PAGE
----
Earlier this year, Vacheron Constantin announced that Chinese-born haute couture designer Yiqing Yin joined the brand’s fairly recently launched “One of Not Many” marketing campaign. Not an official brand ambassador for Vacheron Constantin, Yin will be the face behind the brand’s new women’s Egerie collection. Recently, I had the opportunity to interview her about her design sense and direction.
The 35-year-old Yin was born in Beijing, fled the city as a child (an interesting story) and traveled the world before creating her own couture vision that reflects global influences. Now living in Paris, Yin has received multiple awards for her elegant creations, has held multiple Haute Couture runway shows, was selected by Vogue as a “designer to watch,” and so much more. Recently, I had the opportunity to interview Yin about her design style and her take on time and how it plays a role in our lives.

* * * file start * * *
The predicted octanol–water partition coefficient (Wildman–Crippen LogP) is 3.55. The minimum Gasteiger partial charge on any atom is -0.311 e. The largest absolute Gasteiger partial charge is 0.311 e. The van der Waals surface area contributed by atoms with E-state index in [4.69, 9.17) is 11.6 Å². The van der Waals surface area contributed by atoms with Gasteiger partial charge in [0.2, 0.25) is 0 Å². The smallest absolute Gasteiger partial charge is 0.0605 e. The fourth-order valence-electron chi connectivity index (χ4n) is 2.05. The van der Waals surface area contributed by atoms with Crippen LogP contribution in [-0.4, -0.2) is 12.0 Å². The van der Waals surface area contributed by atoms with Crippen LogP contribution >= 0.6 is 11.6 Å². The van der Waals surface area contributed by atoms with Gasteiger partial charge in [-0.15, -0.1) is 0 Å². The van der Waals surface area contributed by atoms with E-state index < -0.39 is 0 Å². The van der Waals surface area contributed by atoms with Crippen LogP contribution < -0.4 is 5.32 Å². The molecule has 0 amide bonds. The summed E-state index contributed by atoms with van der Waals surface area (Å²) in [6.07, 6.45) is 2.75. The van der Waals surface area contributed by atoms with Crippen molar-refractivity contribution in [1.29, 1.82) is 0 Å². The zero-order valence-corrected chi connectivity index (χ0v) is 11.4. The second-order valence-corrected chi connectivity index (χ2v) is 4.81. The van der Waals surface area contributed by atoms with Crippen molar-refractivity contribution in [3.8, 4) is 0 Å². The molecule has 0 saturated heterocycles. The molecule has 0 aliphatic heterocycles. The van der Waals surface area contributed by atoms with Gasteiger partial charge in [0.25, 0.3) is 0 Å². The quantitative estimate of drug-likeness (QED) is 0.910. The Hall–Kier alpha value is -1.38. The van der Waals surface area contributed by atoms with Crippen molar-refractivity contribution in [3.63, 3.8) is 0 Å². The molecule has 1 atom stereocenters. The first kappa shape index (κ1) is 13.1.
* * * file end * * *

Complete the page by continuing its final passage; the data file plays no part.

The eloquent Yin admits she was very different from others since her childhood. “I could never compromise, I always had a very stubborn view and a sense of justice. This can be a painful path as a child, but today it is an endless source of motivation,” says Yin.
It might just be that stubborn streak that helped Yin as a small 4-year-old child when she was forced to flee Beijing alone – shepherded by caretaker after caretaker on her journey to unite with her parents in Paris. That was in 1989 just after the Tiananmen Square protests. “I had to flee China in the hull of a boat and then another boat and then flights. I was handed down from people to people that I didn’t know until I finally reached Charles de Gaulle airport where my parents were waiting for me. It was one moment that lasted many days. It was the longest moment of my life. Each new caretaker would tell me my parents were waiting at the end of that leg, but they weren’t until the very end, so I didn’t know how long it would last and if I would ever see them. I was really terrified at the time, and it was a total loss of points of reference, of control over anything,” describes Yin.